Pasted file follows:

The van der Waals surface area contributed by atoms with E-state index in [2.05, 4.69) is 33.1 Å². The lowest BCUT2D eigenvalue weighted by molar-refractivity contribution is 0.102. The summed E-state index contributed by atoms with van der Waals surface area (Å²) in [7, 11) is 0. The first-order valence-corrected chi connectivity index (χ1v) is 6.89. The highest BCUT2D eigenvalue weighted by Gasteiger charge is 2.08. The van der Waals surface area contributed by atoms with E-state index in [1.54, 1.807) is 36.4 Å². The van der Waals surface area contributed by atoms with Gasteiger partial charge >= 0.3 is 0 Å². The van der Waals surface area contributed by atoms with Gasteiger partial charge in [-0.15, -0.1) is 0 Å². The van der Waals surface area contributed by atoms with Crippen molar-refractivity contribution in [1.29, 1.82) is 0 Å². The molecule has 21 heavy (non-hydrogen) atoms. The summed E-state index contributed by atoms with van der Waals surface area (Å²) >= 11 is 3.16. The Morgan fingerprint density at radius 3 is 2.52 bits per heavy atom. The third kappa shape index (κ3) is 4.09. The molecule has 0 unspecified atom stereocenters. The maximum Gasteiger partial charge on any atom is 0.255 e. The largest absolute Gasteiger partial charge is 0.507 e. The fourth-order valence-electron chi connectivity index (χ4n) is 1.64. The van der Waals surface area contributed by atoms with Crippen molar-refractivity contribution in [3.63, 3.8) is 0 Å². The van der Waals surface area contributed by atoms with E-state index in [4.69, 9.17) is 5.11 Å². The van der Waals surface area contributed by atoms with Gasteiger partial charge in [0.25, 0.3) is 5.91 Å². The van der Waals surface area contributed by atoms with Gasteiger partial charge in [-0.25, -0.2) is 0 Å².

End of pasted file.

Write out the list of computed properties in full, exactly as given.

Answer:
The van der Waals surface area contributed by atoms with E-state index in [2.05, 4.69) is 33.1 Å². The lowest BCUT2D eigenvalue weighted by molar-refractivity contribution is 0.102. The summed E-state index contributed by atoms with van der Waals surface area (Å²) in [7, 11) is 0. The first-order valence-corrected chi connectivity index (χ1v) is 6.89. The highest BCUT2D eigenvalue weighted by Gasteiger charge is 2.08. The van der Waals surface area contributed by atoms with E-state index in [1.54, 1.807) is 36.4 Å². The van der Waals surface area contributed by atoms with Gasteiger partial charge >= 0.3 is 0 Å². The van der Waals surface area contributed by atoms with Gasteiger partial charge in [-0.15, -0.1) is 0 Å². The van der Waals surface area contributed by atoms with Crippen molar-refractivity contribution in [1.29, 1.82) is 0 Å². The molecule has 21 heavy (non-hydrogen) atoms. The summed E-state index contributed by atoms with van der Waals surface area (Å²) >= 11 is 3.16. The Morgan fingerprint density at radius 3 is 2.52 bits per heavy atom. The third kappa shape index (κ3) is 4.09. The molecule has 0 unspecified atom stereocenters. The maximum Gasteiger partial charge on any atom is 0.255 e. The largest absolute Gasteiger partial charge is 0.507 e. The fourth-order valence-electron chi connectivity index (χ4n) is 1.64. The van der Waals surface area contributed by atoms with Crippen molar-refractivity contribution in [3.63, 3.8) is 0 Å². The van der Waals surface area contributed by atoms with E-state index in [4.69, 9.17) is 5.11 Å². The van der Waals surface area contributed by atoms with Gasteiger partial charge in [0.25, 0.3) is 5.91 Å². The van der Waals surface area contributed by atoms with Gasteiger partial charge in [-0.25, -0.2) is 0 Å².